11 Foods You'd Be Stupid Not to Eat in July

boiled lobster and butter
Anthony Humphreys/Thrillist
Anthony Humphreys/Thrillist

There's never been a better time to be American! Let's just leave that statement unexamined, shall we?

Because unexamining is what Americans do best. The Examiner? That was BRITISH -- this guy's a no-good Tory lobsterback, somebody tar and feather the traitor, pronto! Now that you're safely among patriots, you can ease into your rocking chair and soak up the July sun, which year after year provides a bounty of fresh food that springs up from the land given to the United States fair and square through the mystical/divine process of manifest destiny. The best way to eat local, seasonal foods like these is with a clean conscience.

plumcot pluot


Or pluots, or apriums, apriclums, or apricums, or apricotandplummixedtogether. America has a grand tradition of bending nature to suit the shortsighted needs of its citizens, and nowhere is that more evident than in the plumcot, an apricot-plum hybrid designed to titillate your easily bored taste buds. These little stone fruits can be eaten by the half-dozen, and apparently research has shown the nutrient level of plumcots to be higher than the "much-touted" blueberry, so FUCK YOU, BLUEBERRIES. Shows you how far a little industry funding can go, but on the other hand, that industry gives zesty names to versions of the plumcot, like "Fall Fiesta," "King Kong," "Flavor Grenade," "Eagle Egg," and "Flavorosa." Who says plant breeders don't have fun?

Now, if you want to tread deeper into the unholy waters of plant breeding, check out the peacotum. Forbidden fruit, indeed. 

boiled lobster
Anthony Humphreys/Thrillist


Consider this: that so-called "screaming" sound a lobster makes when you toss its still-living body into a vat of boiling water is just air escaping from the gap between its exoskeleton and innards, which are quickly being turned into a succulent white meat designed to be dipped in butter and devoured at a national chain for only $19.95. So it's ethically fine to eat them without remorse!!!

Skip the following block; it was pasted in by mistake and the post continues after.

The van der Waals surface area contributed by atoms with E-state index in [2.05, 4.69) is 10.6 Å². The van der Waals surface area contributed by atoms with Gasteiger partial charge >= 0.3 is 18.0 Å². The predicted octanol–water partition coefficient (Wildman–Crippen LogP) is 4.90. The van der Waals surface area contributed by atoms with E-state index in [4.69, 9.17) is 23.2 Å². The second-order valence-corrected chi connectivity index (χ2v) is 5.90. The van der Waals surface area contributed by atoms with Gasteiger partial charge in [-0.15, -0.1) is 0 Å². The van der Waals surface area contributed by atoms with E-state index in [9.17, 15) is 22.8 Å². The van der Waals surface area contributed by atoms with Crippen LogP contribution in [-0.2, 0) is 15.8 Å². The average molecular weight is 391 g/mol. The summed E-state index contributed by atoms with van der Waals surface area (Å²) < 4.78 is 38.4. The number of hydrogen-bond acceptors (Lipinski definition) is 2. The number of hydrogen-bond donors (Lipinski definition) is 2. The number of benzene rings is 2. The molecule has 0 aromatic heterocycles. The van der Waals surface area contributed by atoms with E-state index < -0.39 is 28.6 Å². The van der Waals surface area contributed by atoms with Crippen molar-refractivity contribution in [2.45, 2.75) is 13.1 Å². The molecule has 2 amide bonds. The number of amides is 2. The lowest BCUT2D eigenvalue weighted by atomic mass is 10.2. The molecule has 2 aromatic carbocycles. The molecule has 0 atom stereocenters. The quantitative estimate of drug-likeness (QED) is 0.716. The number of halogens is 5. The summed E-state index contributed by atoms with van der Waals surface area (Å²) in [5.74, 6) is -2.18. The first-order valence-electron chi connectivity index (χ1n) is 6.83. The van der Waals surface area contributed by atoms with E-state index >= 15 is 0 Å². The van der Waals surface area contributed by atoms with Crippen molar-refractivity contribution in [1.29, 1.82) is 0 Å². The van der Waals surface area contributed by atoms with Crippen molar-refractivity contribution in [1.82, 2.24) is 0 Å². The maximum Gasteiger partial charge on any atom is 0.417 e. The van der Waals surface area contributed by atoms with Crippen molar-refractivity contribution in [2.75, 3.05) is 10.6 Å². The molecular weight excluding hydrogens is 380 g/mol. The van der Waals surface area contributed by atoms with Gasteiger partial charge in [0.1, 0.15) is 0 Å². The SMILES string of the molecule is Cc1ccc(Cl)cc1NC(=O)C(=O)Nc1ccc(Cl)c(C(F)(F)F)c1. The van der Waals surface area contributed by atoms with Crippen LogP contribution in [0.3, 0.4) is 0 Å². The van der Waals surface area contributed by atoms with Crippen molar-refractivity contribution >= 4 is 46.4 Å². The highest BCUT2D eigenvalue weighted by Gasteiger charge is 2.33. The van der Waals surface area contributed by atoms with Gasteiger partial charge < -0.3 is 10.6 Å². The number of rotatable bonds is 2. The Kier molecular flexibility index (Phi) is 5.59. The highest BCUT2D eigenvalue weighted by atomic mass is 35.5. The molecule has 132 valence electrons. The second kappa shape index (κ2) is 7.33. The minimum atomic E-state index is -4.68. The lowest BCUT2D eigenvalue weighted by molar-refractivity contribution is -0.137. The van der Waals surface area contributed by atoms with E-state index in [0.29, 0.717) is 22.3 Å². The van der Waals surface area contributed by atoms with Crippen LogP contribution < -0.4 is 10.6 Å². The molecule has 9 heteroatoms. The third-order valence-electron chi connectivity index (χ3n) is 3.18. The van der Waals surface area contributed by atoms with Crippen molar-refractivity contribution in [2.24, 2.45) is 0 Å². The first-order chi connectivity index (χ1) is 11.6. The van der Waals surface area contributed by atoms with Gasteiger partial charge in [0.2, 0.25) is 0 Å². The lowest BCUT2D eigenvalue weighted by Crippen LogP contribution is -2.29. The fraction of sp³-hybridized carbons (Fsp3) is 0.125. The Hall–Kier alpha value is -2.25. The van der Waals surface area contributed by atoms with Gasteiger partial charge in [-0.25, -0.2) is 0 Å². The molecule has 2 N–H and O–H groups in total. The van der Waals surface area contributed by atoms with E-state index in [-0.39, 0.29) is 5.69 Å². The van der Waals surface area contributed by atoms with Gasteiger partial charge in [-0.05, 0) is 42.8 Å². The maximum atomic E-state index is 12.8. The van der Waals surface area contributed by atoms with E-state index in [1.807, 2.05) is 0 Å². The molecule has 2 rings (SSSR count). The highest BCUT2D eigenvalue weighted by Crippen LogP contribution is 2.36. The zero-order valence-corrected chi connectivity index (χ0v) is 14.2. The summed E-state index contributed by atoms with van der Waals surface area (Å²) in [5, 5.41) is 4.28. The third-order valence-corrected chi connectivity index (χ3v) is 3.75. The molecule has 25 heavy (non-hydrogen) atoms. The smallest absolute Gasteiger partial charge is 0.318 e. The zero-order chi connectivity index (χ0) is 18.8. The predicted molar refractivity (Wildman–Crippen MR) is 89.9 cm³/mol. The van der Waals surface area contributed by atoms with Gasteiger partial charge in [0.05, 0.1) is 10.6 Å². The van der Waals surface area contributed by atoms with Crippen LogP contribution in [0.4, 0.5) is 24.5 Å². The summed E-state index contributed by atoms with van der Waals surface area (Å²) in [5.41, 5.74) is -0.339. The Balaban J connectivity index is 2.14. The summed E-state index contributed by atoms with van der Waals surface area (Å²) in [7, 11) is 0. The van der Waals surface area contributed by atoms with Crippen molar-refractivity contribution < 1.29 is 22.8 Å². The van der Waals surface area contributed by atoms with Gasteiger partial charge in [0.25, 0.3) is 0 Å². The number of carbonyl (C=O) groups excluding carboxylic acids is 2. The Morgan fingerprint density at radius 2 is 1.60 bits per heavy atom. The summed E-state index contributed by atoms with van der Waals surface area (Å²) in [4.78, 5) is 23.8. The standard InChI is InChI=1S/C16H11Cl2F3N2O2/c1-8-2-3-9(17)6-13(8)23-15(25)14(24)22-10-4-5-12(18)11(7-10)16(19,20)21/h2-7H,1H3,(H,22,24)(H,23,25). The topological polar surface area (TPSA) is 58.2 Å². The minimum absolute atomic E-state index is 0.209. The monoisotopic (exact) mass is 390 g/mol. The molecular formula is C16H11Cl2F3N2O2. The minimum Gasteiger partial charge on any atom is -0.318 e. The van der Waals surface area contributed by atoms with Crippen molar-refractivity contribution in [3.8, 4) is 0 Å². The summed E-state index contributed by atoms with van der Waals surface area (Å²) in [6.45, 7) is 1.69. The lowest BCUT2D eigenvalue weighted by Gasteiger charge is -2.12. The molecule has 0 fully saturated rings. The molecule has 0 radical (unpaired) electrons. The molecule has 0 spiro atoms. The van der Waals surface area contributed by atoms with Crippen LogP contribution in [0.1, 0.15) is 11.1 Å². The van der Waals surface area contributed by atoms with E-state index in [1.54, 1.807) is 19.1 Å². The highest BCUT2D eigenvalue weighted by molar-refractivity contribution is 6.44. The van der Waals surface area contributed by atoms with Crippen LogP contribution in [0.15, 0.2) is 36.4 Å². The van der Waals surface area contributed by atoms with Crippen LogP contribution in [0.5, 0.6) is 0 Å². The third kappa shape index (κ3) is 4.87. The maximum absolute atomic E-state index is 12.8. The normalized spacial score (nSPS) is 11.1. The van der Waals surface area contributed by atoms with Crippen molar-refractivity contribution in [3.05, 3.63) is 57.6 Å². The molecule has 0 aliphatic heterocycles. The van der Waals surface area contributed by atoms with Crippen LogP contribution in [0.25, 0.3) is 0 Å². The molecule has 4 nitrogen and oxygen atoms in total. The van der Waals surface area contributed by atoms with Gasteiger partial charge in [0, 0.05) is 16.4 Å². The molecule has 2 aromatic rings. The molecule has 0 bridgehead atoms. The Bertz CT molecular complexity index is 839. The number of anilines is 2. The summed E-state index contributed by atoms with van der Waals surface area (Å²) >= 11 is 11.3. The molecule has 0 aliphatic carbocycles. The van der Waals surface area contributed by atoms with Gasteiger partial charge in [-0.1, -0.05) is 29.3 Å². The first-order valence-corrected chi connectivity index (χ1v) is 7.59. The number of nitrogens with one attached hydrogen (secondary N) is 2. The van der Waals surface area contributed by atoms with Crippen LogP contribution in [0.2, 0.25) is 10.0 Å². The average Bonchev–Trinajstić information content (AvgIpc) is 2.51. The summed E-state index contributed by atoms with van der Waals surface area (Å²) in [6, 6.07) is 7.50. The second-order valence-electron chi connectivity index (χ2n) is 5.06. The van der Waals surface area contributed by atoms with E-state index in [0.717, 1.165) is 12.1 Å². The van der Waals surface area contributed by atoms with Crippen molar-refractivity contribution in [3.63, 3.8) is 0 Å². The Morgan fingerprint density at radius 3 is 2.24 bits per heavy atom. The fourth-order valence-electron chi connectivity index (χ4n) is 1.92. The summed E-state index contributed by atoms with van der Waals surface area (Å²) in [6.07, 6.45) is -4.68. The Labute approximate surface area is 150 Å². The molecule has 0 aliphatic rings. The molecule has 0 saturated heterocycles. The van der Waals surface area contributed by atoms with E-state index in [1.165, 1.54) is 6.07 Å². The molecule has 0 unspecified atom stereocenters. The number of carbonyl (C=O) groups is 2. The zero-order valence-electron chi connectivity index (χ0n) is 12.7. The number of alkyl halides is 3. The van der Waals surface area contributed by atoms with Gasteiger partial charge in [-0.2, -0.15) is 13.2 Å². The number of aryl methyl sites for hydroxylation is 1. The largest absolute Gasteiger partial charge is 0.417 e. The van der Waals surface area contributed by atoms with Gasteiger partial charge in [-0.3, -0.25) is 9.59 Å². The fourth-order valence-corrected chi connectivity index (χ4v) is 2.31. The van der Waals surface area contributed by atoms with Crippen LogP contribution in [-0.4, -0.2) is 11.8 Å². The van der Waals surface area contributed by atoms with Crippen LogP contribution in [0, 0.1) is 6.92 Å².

Ideally you'll get spiny lobster, because that's the most sustainable -- whatever variety you choose, lobster is a good source of lean protein and the romantic pleasure of pretending you're bound only to the sea, which is your wife, your lover, and your grave. 

grilled corn on the cob
Courtesy of Michael Dorausch

Sweet corn

Corn was one of the Three Sisters of Native American agriculture, so it's about as American as you can get without taming a bald eagle. You should probably have your passport revoked if you don't grill up a few ears, rub hot butter and salt all over them, and wait for the inevitable aftermath in your toilet bowl.

This is actually a fun way to track your bowel transit time, and along the way you'll pick up plenty of insoluble fiber, which feeds good bacteria in your gut and helps you have perfect poops with preserved kernels of corn, every day in July. This is shaping up to be a wild summer!

raspberry closeup
Flickr/liz west


Don't look now, but dour root-vegetable season is mere months away, so you better get your manservant busy on turning this raspberry harvest into preserves. If you're a member of the sharing economy, though, enjoy the moment, because who knows what misfortunes await just around the corner when your current contracts expire?! Indulge in fresh, raw raspberries while you can, which will give you all sorts of fun antioxidants to stave off inevitable infirmity and death as long as possible. 

heirloom tomatoes


It's a damn shame that most Americans consume the bulk of their tomatoes in pizza and ketchup form, because fresh tomatoes during the languorous slog of mid-summer are one of the simple joys that make life worth living when it's too hot to move. Tomatoes are also a great example of the heirloom seed movement's potential; go ahead and compare a Black Cherry tomato to the reddish globule you get at the grocery store in December, and try to remember they're technically the same food. There's no comparison.

Soak up that glorious lycopene (undeniably good for you) well into fall by making and freezing some homemade sauce, a simple reduction of butter, onions, garlic, bay leaves, and oregano.